Derry Girls gives us the Irish joy and comedy we deserve

Lisa McGee’s candid sitcom is a welcome antidote to the usual portrayals of Northern Ireland.

Words

Anna Cafolla

As a teenager in Northern Ireland, if you weren’t sussing someone’s ‘side’ out by their surname, or whether they called their worship ‘mass’ or ‘church’, it was imposing a restrictive (but usually pretty spot on) archetype by their borough. I’m an Ards girl, my best friend’s a North Down one, and I spent my university years with the infamous young women of Derry. As if we needed any other way of dividing ourselves up. Derry girls, you see, are a special bunch – with an accent that will box you around the ears across even the busiest bar. They’ve been immortalised by the Pogues, and represented (however questionably) on a global stage by Girls Aloud’s Nadine Coyle.

Channel 4’s Derry Girls, created by Lisa McGee, is currently offering a deeper, more vibrant depiction of young Northern Irish women. It’s a riotous, nostalgic snapshot of a group of teenage girls living in the country’s second city during the 1990s, a time defined by conflict and political strife. They’re agonising over double denim and eyeliner, dealing with evil school nuns and getting pissed off at army checkpoints.

Up until now, young women have been largely left out of the wider cultural narrative surrounding Northern Ireland. Film and television has tended to focus on the prominent male politicians, soldiers and hunger strikers whose actions came to define The Troubles. Think Shoot to Kill, Hunger, or ’71. McGee allows a bolshy, hilariously awkward ragtag female gang, led by 16-year-old Erin Quinn (IRL Derry Girl Saoirse-Monica Jackson), to reboot the stories told around an important time, socially and politically, in Northern Irish history.

It might to be difficult to imagine any humour in a time where kneecapping was the norm and political progress balanced on a knife edge. Boisterous, hoop-earringed Michelle Mallon (Jamie-Lee O’Donnell) brings her male English cousin along to start at the all-girls school with little fanfare. No big deal. She announces, with a smidge more emotion, that he’s the offspring of an aunt who travelled to the UK to get an abortion – turns out, that termination never took place. Erin’s mother asks if Macaulay Culkin is one of those Protestants, and a girl evades expulsion, probably because she’s in the IRA, they all agree. It’s a raucous, daring kind of humour, and an important statement – despite the harsh reality of the time, young women were able to laugh, have crushes and decide that army men were “rides” (read: attractive). That’s a vital message to share.

And Derry Girls is pure ‘Norn Iron’ – Catholic school uniforms, Orangemen marches and Union Jack-painted pavements galore. As the premiere episode begins, we see men crossing out ‘London’ in the ‘Welcome to Londonderry’ sign. The beauty – and laughs – of this show stem from the honest details: a picture of national treasure Daniel O’Donnell sits on school principal Sister Michael’s desk; Sinead O’Connor peers out from a heavily-postered bedroom wall; and locals ponder over what the hell the politically-charged murals plastered around town actually are – are they golf clubs, spatulas, or rifles? Take a guess.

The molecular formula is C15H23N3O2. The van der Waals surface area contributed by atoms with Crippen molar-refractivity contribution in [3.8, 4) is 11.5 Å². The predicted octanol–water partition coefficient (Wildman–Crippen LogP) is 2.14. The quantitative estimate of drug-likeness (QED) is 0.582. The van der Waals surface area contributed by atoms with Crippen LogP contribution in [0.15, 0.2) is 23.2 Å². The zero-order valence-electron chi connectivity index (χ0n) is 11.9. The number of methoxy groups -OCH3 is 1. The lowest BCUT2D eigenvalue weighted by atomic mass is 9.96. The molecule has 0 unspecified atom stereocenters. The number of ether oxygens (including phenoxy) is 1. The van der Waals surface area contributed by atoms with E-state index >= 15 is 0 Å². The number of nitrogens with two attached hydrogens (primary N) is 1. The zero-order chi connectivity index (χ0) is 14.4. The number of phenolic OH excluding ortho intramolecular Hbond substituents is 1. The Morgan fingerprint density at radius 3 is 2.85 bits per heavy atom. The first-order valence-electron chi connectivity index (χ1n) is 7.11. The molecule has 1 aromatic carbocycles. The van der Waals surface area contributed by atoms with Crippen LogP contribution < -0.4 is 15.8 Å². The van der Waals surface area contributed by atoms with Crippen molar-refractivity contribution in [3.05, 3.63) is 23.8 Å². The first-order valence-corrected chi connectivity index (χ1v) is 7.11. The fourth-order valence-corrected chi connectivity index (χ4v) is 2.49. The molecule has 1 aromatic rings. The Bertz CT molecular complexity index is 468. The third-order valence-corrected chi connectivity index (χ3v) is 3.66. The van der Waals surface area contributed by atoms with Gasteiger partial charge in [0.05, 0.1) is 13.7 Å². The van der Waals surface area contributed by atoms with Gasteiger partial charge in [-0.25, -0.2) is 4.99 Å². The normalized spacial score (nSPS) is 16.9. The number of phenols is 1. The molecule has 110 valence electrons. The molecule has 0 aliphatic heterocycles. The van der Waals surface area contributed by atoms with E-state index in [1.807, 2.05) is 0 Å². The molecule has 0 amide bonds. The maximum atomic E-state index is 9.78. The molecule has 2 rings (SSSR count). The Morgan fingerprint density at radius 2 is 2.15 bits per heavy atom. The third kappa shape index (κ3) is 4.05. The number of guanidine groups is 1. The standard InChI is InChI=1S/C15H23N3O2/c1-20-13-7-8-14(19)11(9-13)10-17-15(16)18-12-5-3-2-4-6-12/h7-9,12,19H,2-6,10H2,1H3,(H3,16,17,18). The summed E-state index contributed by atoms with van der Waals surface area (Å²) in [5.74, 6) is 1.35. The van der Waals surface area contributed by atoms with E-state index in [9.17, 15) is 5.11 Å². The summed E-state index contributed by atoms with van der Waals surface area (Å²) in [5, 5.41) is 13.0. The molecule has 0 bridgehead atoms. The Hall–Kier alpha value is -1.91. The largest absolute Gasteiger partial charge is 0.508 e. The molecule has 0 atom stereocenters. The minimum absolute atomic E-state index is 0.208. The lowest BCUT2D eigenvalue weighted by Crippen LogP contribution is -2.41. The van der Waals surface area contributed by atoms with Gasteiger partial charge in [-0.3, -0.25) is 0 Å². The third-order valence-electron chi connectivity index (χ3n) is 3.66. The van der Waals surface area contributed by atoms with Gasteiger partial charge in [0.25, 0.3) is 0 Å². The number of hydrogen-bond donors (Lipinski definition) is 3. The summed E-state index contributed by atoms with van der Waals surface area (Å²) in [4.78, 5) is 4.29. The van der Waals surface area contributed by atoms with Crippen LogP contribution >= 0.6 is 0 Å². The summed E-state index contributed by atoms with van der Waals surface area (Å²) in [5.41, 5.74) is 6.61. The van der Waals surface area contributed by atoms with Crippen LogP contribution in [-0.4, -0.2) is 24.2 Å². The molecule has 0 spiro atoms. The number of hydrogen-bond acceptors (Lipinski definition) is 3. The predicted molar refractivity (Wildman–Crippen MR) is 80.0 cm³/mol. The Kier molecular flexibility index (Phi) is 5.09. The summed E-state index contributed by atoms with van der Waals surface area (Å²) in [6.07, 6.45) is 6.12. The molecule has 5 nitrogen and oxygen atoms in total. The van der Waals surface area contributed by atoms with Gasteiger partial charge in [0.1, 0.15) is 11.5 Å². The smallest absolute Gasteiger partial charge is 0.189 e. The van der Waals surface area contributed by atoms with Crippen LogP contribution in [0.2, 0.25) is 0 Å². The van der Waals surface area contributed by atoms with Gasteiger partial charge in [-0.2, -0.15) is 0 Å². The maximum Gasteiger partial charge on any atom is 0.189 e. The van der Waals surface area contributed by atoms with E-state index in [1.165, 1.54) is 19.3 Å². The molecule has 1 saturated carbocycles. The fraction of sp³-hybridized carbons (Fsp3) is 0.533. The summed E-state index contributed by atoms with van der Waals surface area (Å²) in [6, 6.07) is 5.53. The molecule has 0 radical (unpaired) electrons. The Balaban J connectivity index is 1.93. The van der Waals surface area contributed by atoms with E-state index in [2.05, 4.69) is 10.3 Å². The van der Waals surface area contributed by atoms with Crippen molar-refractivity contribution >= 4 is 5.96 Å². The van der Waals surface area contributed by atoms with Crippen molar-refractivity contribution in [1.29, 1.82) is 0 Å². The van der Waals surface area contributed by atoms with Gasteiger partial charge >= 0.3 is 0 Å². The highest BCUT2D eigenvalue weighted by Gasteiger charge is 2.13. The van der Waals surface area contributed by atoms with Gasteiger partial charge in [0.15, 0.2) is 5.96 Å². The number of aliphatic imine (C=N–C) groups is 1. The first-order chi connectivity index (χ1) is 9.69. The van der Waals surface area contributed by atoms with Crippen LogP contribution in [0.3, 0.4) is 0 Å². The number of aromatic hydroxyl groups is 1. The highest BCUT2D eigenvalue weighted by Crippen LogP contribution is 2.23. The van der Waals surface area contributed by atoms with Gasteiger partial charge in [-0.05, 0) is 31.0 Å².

Much of what we see on TV about Northern Ireland tends to be dry, grim or teeth-grindingly misinformed. It’s sparse news reports with names pronounced clunkily, documentaries on horrors we’ve been forced to tread again and again, or sour, just-missing primetime dramas. Back in 2012, the BBC ran 6Degrees a pretty popular series based around freshers students in Belfast (one DG lead O’Donnell also starred in), and there was Cherry Bomb and Good Vibrations.

NI-based creatives have taken to guerilla comedy, with Facebook pages (Shane Todd’s ‘Mike McGoldrick’ persona or ‘Belfast Girls’) and Twitter accounts. But what we’ve been distinctly missing is real Irish joy on national screens. Derry Girls benefits from having a predominantly Irish cast, with three of the five leads hailing from the region. The power of allowing people to tell their own cultural stories can not be underestimated, and it most definitely comes across in the series’ DNA.

Fearlessly, it never concedes to over-explaining its whip-sharp comedy for a wider UK audience, or delving into the darker complications of the conflict. What’s been fascinating about Derry Girls’ stratospheric popularity is its pull even outside Ulster (a second series has already been commissioned). This comes from its obstinate, unapologetic sense of identity and unrivalled comic timing.

Mostly though, it’s more about the politics of ordering from the busiest chippy in the city on a Friday night, instead of the politicians that squall on the TV in the background. McGee lets her character’s be outrageous, they love techno and The Cranberries and have bizarre school drama, they wear scrunchies and pastel eyeshadow. Watching the first episode with my mother and sister, it quickly dawned on me that, despite the generation gap, these were lives that we ourselves have lived and witnessed. Sometimes, even just hearing your own slang – and there’s a lot of it – on primetime national TV is enough. But seeing nuanced and disruptive stories of young women dealing with the peaks and troughs of adolescence – ones who happen to be caught in the figurative crossfire – transcends time and place.

Published 18 Jan 2018

Tags: Lisa McGee

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